I have a hard time ranking him in the top 5 when he hit 78 points in 94 and then didn't crack 31 since.

I'm not going to disagree that he wasn't great. I love the guy and I'm grateful for everything he's done for us. I just don't think he belongs on a top 5.

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I have a hard time ranking him in the top 5 when he hit 78 points in 94 and then didn't crack 31 since.

I'm not going to disagree that he wasn't great. I love the guy and I'm grateful for everything he's done for us. I just don't think he belongs on a top 5.

As to the drop off in points...see above.

I think part of the problem here is that you're also not old enough to remember his days when he was more of an offensive force. You really only got to see Stevens 2.0.

As for whether he's a top 5 all-time defenseman I think it's debatable.

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As for whether he's a top 5 all-time defenseman I think it's debatable.

Anything's debatable when you're trying to pick just five guys from at least 50 years of hockey. If you pick a guy you never saw, you can only go by what you've read or what Stan Fischler said.

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As to the drop off in points...see above.

I think part of the problem here is that you're also not old enough to remember his days when he was more of an offensive force. You really only got to see Stevens 2.0.

As for whether he's a top 5 all-time defenseman I think it's debatable.

I think you're correct on most of your points.

I'm 21 years old and my first real memory of Stevens is laying out Kozlov in the 95 finals.

But I try to be somewhat of a historian of the game and have seen a lot of Orr, Robinson, Shore, Red Kelly, and others...

I think maybe my knowledge is skewed because the Caps and Blues teams that Stevens was a part of weren't cup winners that get a lot of press down the road.

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I have a hard time ranking him in the top 5 when he hit 78 points in 94 and then didn't crack 31 since.

By this standard you have to take Robinson out of this class as well as he went from 82 to 50 down to averaging 30 points a year until he retired. And almost everyone.

As Colorado Rockies and others have stated Stevens adjusted his offensive game at the request of his coach.

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I think maybe my knowledge is skewed because the Caps and Blues teams that Stevens was a part of weren't cup winners that get a lot of press down the road.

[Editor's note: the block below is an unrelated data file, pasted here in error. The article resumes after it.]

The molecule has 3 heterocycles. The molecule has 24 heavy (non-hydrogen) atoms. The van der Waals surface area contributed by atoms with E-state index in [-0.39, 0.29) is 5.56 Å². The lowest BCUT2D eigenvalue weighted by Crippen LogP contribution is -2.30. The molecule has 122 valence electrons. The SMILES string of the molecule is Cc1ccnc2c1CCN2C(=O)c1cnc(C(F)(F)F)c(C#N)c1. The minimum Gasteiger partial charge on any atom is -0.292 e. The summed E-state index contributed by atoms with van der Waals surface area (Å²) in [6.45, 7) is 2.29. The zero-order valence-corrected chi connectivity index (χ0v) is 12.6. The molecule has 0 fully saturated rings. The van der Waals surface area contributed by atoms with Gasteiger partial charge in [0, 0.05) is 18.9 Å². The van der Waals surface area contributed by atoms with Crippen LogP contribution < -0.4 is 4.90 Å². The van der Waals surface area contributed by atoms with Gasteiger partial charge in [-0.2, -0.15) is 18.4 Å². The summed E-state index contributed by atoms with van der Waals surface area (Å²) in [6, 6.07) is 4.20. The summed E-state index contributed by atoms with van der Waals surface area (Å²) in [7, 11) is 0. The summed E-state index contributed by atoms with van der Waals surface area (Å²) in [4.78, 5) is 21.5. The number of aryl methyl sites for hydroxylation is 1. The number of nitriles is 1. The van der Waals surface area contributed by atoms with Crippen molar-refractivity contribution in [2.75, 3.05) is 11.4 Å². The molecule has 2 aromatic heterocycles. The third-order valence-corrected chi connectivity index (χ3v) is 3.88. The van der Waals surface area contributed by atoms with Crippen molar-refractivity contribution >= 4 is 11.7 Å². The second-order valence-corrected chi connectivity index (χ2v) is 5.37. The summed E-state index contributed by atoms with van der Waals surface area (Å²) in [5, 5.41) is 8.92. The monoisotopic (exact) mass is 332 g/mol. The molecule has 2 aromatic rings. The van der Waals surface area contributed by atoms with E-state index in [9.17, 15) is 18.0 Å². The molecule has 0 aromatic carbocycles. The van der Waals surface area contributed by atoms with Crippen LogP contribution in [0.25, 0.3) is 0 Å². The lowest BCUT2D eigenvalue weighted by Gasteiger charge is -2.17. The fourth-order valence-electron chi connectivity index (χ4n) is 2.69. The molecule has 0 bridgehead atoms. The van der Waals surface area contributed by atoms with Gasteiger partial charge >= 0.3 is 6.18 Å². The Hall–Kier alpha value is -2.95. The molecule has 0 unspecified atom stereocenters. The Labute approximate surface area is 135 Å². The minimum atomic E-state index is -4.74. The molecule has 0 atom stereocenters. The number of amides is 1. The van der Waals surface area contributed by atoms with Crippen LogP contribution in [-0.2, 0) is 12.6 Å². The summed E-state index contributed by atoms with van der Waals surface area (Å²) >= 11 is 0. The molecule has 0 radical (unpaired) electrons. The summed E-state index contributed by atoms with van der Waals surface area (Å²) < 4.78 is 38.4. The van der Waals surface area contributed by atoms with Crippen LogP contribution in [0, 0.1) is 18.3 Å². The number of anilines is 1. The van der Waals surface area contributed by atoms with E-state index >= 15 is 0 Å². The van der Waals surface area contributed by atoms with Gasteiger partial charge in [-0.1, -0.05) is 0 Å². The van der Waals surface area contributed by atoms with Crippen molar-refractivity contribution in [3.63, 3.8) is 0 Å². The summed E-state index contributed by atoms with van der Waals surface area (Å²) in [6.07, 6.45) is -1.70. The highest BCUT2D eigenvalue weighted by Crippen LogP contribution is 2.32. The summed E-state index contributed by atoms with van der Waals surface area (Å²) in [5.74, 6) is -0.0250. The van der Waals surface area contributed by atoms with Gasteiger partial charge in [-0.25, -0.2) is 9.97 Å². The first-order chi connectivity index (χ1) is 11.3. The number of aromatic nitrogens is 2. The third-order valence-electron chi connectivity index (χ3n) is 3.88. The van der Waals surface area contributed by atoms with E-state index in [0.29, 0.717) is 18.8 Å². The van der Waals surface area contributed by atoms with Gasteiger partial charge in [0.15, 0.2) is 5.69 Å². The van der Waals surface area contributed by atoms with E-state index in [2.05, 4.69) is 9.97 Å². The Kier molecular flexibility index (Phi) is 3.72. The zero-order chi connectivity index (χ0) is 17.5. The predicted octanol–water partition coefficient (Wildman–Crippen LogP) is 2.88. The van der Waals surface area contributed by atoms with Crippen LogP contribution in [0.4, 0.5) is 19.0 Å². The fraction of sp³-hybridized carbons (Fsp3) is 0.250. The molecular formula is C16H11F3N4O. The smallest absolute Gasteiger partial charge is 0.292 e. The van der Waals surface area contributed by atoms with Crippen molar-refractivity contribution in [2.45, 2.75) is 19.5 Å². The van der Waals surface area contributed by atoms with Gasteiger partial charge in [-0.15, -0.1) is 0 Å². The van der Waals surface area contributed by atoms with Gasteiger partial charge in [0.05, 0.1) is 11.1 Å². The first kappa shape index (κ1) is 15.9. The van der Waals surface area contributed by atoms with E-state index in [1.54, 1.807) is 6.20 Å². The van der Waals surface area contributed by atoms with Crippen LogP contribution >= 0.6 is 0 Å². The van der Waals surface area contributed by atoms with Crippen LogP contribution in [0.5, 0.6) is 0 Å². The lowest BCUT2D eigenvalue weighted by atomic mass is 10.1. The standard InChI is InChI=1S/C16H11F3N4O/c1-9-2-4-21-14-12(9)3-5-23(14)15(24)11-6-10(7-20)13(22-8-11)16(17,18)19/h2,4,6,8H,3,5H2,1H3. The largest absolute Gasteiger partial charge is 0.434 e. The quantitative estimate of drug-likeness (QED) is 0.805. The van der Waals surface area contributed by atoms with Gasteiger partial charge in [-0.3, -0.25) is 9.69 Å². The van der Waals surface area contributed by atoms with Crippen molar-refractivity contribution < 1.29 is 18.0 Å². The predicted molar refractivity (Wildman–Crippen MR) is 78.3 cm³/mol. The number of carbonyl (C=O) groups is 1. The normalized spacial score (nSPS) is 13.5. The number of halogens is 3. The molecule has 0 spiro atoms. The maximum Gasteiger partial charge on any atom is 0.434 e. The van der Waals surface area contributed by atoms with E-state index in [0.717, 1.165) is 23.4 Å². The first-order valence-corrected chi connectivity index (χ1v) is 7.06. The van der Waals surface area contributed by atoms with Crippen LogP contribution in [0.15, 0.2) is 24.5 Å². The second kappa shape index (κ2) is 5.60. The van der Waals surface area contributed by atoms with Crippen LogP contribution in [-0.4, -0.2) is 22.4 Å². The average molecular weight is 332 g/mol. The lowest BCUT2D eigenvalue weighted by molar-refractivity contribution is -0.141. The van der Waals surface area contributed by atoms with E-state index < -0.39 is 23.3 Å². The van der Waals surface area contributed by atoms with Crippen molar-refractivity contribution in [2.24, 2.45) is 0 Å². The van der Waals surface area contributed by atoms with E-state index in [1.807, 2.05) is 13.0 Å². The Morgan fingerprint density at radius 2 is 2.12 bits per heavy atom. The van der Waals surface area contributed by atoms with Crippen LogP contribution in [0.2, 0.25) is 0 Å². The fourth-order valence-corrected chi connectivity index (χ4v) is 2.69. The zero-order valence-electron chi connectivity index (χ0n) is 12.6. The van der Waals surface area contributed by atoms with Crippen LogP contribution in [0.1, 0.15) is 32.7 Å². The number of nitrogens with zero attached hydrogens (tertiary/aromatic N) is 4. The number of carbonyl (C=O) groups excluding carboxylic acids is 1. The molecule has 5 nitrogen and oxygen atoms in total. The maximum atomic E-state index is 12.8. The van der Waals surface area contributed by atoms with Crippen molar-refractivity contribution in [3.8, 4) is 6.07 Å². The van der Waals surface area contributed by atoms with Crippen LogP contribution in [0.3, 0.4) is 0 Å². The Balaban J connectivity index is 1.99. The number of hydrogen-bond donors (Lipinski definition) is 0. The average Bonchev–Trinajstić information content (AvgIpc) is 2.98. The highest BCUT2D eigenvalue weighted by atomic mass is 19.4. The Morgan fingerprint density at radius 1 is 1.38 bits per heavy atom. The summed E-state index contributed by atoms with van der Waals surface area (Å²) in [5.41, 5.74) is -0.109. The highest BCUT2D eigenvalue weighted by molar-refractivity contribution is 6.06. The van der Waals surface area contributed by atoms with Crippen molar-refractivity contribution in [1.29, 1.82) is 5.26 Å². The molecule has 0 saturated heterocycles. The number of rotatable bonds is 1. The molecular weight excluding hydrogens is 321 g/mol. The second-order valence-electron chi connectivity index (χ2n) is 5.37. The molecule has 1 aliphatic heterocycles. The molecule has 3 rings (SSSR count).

Here's what I think. Those Caps teams would have won something with a better-than-mediocre goaltender. Kevin Hatcher, Scott Stevens, Rod Langway and Larry Murphy on the same unit. Wow. Scotty was a little bit of a hothead back then. Langway played the role that Stevens later played with the Devils, and, of course, played it very well.

Edited by Jerrydevil

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Here's what I think. Those Caps teams would have won something with a better-than-mediocre goaltender. Kevin Hatcher, Scott Stevens, Rod Langway and Larry Murphy on the same unit. Wow. Scotty was a little bit of a hothead back then. Langway played the role that Stevens later played with the Devils, and, of course, played it very well.

Some of those Caps teams could score too. Ciccarelli, Courtnall, Ridley, Burridge, Kristich, Pivonka...I'm just throwing out some names I can remember offhand, but I remember Ciccarelli hurting the Devils big-time in the '89-'90 playoffs (Caps won in the first round, 4 games to 2).

But yeah, their goaltending definitely hurt them. Peeters, Beaupre, Malarchuk...those guys always disappeared come playoff time.

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Some of those Caps teams could score too. Ciccarelli, Courtnall, Ridley, Burridge, Kristich, Pivonka.

The 1980s Caps also had Dave Christian, Bobby Carpenter and Mike Gartner. At any rate, you're right, those teams had talent up front, too, especially Gartner. That guy was really, really good.

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The 1980s Caps also had Dave Christian, Bobby Carpenter and Mike Gartner. At any rate, you're right, those teams had talent up front, too, especially Gartner. That guy was really, really good.

My last post on this before we go too far off-topic, but Gartner scored what I always called "Gartner goals"...meaningless, cosmetic-type goals. I'm sure they weren't ALL meaningless (and he did score a lot of 'em) but they sure seemed that way. He never did anything come playoff time either. There's a reason the Caps traded him for Cicarelli, and the Rangers traded him for Glenn Anderson in '94.

Carpenter was a big bust of a trade for the Rangers...the Rags surrendered Mike Ridley and Kelly Miller. That one haunted the Rags for a long time.

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My last post on this before we go too far off-topic, but Gartner scored what I always called "Gartner goals"...meaningless, cosmetic-type goals. I'm sure they weren't ALL meaningless (and he did score a lot of 'em) but they sure seemed that way.

I always thought this was exaggerated, but he did tail off a bit in the playoffs. That the Rangers won the Cup after they traded him (even though Glenn Anderson didn't do a heck of a lot), kind of fed the anti-Gartner sentiment.